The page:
Inflation seen easing to 3.7% in 2022 as food prices stabilize
INFLATION this year could ease to 3.7% as food prices stabilize even as oil prices remain elevated, First Metro Investment Corp. (FMIC) and University of Asia and the Pacific (UA&P) said in a joint report on Tuesday.
FMIC and UA&P in their market call report noted that inflation in December eased to 3.6% as food and transport price hikes decelerated.
“Despite elevated crude oil prices, we still project (2022) full-year inflation at 3.7%, as food prices have stabilized in the recent months,” the two institutions said.
This estimate is higher than the Bangko Sentral ng Pilipinas (BSP) projection of 3.4% for this year.
Inflation is expected to have decelerated in January, as a favorable base effect offset the rise in oil prices and the impact of Typhoon Odette on food supply.
A BusinessWorld poll of 16 analysts last week yielded a median estimate of 3% for January inflation.
If that projection is realized, this would be the second consecutive month that inflation fell within the 2-4% target band set by the BSP. Inflation was 3.6% in December.
The Philippine Statistics Authority (PSA) will release the January consumer price index (CPI) report on Feb. 4, Friday. The PSA will change the base year for the CPI to 2018 starting in the January report to reflect changing household consumption patterns.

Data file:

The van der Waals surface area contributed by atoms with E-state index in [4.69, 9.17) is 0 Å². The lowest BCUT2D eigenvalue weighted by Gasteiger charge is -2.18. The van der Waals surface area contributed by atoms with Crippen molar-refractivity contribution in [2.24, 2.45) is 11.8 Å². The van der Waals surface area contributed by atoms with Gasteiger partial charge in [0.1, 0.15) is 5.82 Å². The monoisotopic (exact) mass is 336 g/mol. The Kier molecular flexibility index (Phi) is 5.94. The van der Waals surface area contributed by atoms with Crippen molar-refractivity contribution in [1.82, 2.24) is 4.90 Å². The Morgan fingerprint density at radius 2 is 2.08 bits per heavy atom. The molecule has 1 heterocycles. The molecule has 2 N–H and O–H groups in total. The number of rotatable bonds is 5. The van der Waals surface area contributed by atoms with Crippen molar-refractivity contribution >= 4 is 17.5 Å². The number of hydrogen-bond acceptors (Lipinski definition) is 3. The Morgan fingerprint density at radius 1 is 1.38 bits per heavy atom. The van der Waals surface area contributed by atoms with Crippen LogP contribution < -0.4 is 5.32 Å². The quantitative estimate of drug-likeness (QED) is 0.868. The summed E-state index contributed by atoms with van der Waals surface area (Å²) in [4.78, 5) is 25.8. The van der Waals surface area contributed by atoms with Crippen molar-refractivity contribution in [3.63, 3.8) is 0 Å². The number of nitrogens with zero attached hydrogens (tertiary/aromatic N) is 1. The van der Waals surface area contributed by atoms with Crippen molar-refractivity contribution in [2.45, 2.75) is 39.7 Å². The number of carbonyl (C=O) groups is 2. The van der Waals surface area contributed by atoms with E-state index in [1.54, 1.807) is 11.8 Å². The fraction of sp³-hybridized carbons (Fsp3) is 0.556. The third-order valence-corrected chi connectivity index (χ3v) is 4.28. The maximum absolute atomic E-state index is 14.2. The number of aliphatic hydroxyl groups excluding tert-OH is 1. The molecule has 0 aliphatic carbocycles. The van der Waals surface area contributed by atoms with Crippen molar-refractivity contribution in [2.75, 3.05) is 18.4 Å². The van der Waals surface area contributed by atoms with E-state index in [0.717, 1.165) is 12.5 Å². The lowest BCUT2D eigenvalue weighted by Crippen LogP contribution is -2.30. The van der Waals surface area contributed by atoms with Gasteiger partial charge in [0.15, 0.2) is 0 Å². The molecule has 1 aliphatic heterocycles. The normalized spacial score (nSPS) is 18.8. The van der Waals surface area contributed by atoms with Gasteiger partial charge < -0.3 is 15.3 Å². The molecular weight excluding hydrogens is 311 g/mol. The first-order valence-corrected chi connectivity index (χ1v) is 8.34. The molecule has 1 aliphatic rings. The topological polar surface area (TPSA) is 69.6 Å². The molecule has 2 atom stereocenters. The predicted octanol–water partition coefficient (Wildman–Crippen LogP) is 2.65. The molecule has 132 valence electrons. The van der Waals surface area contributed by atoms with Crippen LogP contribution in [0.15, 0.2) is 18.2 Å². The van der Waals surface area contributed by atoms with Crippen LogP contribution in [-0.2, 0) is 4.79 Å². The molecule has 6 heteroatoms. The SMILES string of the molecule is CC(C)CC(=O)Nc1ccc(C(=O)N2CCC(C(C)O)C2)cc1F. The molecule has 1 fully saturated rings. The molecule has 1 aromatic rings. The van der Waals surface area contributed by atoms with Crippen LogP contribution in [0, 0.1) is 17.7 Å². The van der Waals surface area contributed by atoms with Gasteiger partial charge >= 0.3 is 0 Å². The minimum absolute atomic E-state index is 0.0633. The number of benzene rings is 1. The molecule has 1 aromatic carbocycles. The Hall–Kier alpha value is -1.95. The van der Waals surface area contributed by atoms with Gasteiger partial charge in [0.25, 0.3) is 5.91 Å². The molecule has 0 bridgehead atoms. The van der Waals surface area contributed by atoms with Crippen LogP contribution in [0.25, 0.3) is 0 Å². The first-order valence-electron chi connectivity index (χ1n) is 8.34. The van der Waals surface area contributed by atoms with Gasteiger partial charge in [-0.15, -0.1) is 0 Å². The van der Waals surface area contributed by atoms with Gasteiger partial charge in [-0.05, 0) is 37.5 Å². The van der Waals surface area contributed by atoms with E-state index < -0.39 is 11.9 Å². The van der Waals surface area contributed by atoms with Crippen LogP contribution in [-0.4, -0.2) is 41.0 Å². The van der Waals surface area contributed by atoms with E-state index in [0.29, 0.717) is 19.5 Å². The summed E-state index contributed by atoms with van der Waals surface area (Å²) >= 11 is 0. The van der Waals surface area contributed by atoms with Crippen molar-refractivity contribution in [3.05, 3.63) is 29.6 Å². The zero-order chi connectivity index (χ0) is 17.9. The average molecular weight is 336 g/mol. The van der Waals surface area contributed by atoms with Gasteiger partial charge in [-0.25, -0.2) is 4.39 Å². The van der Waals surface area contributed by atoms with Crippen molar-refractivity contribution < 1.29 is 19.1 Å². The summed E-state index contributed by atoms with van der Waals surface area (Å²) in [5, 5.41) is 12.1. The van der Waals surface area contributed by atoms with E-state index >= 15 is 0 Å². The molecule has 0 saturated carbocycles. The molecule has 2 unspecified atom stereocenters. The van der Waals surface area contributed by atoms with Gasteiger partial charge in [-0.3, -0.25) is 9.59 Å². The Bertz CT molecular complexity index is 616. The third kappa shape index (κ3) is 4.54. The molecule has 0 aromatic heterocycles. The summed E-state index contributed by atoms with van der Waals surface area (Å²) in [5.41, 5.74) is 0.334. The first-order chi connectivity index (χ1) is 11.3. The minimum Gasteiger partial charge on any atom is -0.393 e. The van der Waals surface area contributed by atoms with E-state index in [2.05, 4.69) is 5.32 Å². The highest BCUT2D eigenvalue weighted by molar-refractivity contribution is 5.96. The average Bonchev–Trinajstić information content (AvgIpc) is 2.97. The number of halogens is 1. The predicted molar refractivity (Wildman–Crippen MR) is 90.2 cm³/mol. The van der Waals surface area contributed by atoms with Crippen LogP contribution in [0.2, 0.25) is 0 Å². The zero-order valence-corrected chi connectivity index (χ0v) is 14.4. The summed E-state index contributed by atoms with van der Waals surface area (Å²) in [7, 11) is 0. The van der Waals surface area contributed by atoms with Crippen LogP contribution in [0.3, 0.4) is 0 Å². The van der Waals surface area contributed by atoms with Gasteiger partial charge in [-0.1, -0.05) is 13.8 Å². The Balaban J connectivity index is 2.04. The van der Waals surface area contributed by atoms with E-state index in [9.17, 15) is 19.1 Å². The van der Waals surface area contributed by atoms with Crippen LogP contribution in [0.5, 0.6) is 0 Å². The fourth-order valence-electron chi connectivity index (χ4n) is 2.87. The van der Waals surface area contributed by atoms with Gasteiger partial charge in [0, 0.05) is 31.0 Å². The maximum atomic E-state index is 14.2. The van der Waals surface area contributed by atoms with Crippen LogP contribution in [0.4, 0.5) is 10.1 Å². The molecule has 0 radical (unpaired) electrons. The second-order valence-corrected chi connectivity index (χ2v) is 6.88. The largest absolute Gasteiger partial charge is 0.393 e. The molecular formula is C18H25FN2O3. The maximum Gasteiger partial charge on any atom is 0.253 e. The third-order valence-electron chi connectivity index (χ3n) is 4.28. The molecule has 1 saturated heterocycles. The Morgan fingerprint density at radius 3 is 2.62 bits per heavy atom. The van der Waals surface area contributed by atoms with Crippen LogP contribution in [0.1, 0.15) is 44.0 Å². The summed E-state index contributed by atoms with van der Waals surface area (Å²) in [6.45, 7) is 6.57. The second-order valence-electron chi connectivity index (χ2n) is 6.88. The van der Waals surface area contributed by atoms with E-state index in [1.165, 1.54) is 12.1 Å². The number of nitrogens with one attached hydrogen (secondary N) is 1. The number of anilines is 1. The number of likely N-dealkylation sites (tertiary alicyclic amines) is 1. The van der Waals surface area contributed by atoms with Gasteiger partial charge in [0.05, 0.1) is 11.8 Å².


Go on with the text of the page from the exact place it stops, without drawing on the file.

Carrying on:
Meanwhile, FMIC and UA&P expect gross domestic product (GDP) growth to expand between 6-7% this year as remittances improve and the outsourcing industry generates more revenue. The estimate is more conservative than the government’s 7-9% target range.
Caveats include the continued impact of COVID-19 on poverty levels and supply chain disruptions, UA&P Economist Victor A. Abola said in a briefing last month.
Economic momentum from Christmas spending in December and more spending ahead of the elections should back growth in the first half of this year, according to the report.
Strong remittances from overseas Filipino workers are a source of temporarily support for the peso, it added.
“However, the widening trade deficits due to high crude oil prices and stronger economic growth in 2022 should keep the peso in depreciation mode.”
Cash remittances from migrant Filipino workers increased by 5.1% year on year to $2.5 billion in November, according to the central bank.
GDP in the fourth quarter grew 7.7%, bringing 2021 growth to 5.6%.
This reverses the 9.6% contraction in 2020, but is still lower than the pre-pandemic 6.1% growth posted in 2019. — Jenina P. Ibañez